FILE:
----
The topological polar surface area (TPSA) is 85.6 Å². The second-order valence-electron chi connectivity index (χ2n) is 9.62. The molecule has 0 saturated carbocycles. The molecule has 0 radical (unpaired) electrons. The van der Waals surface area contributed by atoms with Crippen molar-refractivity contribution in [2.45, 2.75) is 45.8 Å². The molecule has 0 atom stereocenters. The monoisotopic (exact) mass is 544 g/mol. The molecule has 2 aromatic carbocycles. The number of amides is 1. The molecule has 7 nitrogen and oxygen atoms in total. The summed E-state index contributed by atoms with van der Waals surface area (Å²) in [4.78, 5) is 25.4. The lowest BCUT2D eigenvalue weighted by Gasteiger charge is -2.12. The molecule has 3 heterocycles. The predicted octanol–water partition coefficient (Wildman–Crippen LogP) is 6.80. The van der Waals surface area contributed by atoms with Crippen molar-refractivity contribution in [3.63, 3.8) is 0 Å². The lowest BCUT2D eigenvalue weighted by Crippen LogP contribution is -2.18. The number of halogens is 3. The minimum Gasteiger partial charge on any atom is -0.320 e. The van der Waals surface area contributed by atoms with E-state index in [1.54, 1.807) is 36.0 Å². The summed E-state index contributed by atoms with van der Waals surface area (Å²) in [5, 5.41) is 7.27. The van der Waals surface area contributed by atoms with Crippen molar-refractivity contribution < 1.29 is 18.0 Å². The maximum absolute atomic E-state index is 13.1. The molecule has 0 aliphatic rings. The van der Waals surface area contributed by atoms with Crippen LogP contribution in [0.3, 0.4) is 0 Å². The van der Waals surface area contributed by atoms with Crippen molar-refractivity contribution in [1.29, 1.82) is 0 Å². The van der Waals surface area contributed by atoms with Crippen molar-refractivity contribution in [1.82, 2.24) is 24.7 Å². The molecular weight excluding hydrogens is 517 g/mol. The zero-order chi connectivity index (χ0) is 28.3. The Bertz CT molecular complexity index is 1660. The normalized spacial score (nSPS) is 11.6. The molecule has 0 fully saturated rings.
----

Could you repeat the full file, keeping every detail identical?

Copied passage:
The topological polar surface area (TPSA) is 85.6 Å². The second-order valence-electron chi connectivity index (χ2n) is 9.62. The molecule has 0 saturated carbocycles. The molecule has 0 radical (unpaired) electrons. The van der Waals surface area contributed by atoms with Crippen molar-refractivity contribution in [2.45, 2.75) is 45.8 Å². The molecule has 0 atom stereocenters. The monoisotopic (exact) mass is 544 g/mol. The molecule has 2 aromatic carbocycles. The number of amides is 1. The molecule has 7 nitrogen and oxygen atoms in total. The summed E-state index contributed by atoms with van der Waals surface area (Å²) in [4.78, 5) is 25.4. The lowest BCUT2D eigenvalue weighted by Gasteiger charge is -2.12. The molecule has 3 heterocycles. The predicted octanol–water partition coefficient (Wildman–Crippen LogP) is 6.80. The van der Waals surface area contributed by atoms with Crippen molar-refractivity contribution in [3.63, 3.8) is 0 Å². The lowest BCUT2D eigenvalue weighted by Crippen LogP contribution is -2.18. The number of halogens is 3. The minimum Gasteiger partial charge on any atom is -0.320 e. The van der Waals surface area contributed by atoms with E-state index in [1.54, 1.807) is 36.0 Å². The summed E-state index contributed by atoms with van der Waals surface area (Å²) in [5, 5.41) is 7.27. The van der Waals surface area contributed by atoms with Crippen molar-refractivity contribution < 1.29 is 18.0 Å². The maximum absolute atomic E-state index is 13.1. The molecule has 0 aliphatic rings. The van der Waals surface area contributed by atoms with Crippen LogP contribution in [0.3, 0.4) is 0 Å². The van der Waals surface area contributed by atoms with Crippen molar-refractivity contribution in [1.29, 1.82) is 0 Å². The van der Waals surface area contributed by atoms with Crippen molar-refractivity contribution in [1.82, 2.24) is 24.7 Å². The molecular weight excluding hydrogens is 517 g/mol. The zero-order chi connectivity index (χ0) is 28.3. The Bertz CT molecular complexity index is 1660. The normalized spacial score (nSPS) is 11.6. The molecule has 0 fully saturated rings.